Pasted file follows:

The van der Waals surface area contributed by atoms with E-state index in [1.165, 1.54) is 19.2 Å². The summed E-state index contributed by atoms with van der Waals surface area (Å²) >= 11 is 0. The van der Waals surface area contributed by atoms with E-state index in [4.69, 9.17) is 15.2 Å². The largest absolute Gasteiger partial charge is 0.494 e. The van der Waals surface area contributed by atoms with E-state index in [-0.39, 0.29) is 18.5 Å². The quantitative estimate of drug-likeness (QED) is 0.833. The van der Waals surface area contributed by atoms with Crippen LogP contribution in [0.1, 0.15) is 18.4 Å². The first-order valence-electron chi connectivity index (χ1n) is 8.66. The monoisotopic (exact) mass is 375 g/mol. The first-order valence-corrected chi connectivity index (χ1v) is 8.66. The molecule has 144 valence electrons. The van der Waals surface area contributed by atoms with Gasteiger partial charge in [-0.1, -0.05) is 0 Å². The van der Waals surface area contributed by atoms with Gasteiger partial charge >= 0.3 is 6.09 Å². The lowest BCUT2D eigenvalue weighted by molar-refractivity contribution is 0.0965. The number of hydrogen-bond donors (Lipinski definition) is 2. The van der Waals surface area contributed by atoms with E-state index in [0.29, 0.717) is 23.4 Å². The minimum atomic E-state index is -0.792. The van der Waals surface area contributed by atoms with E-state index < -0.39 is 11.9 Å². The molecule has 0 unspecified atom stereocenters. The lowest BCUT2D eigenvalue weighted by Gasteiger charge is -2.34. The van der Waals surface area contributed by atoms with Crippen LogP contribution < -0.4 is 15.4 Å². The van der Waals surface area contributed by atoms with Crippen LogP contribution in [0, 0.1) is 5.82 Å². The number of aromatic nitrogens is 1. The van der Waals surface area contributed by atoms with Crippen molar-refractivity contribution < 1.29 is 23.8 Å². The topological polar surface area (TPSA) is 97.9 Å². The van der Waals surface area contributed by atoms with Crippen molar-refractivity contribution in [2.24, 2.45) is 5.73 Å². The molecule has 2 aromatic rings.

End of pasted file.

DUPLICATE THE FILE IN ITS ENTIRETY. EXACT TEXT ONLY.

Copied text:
The van der Waals surface area contributed by atoms with E-state index in [1.165, 1.54) is 19.2 Å². The summed E-state index contributed by atoms with van der Waals surface area (Å²) >= 11 is 0. The van der Waals surface area contributed by atoms with E-state index in [4.69, 9.17) is 15.2 Å². The largest absolute Gasteiger partial charge is 0.494 e. The van der Waals surface area contributed by atoms with E-state index in [-0.39, 0.29) is 18.5 Å². The quantitative estimate of drug-likeness (QED) is 0.833. The van der Waals surface area contributed by atoms with Crippen LogP contribution in [0.1, 0.15) is 18.4 Å². The first-order valence-electron chi connectivity index (χ1n) is 8.66. The monoisotopic (exact) mass is 375 g/mol. The first-order valence-corrected chi connectivity index (χ1v) is 8.66. The molecule has 144 valence electrons. The van der Waals surface area contributed by atoms with Gasteiger partial charge in [-0.1, -0.05) is 0 Å². The van der Waals surface area contributed by atoms with Gasteiger partial charge >= 0.3 is 6.09 Å². The lowest BCUT2D eigenvalue weighted by molar-refractivity contribution is 0.0965. The number of hydrogen-bond donors (Lipinski definition) is 2. The van der Waals surface area contributed by atoms with E-state index in [0.29, 0.717) is 23.4 Å². The minimum atomic E-state index is -0.792. The van der Waals surface area contributed by atoms with E-state index < -0.39 is 11.9 Å². The molecule has 0 unspecified atom stereocenters. The lowest BCUT2D eigenvalue weighted by Gasteiger charge is -2.34. The van der Waals surface area contributed by atoms with Crippen LogP contribution < -0.4 is 15.4 Å². The van der Waals surface area contributed by atoms with Crippen LogP contribution in [0, 0.1) is 5.82 Å². The number of aromatic nitrogens is 1. The van der Waals surface area contributed by atoms with Crippen molar-refractivity contribution < 1.29 is 23.8 Å². The topological polar surface area (TPSA) is 97.9 Å². The van der Waals surface area contributed by atoms with Crippen molar-refractivity contribution in [2.24, 2.45) is 5.73 Å². The molecule has 2 aromatic rings.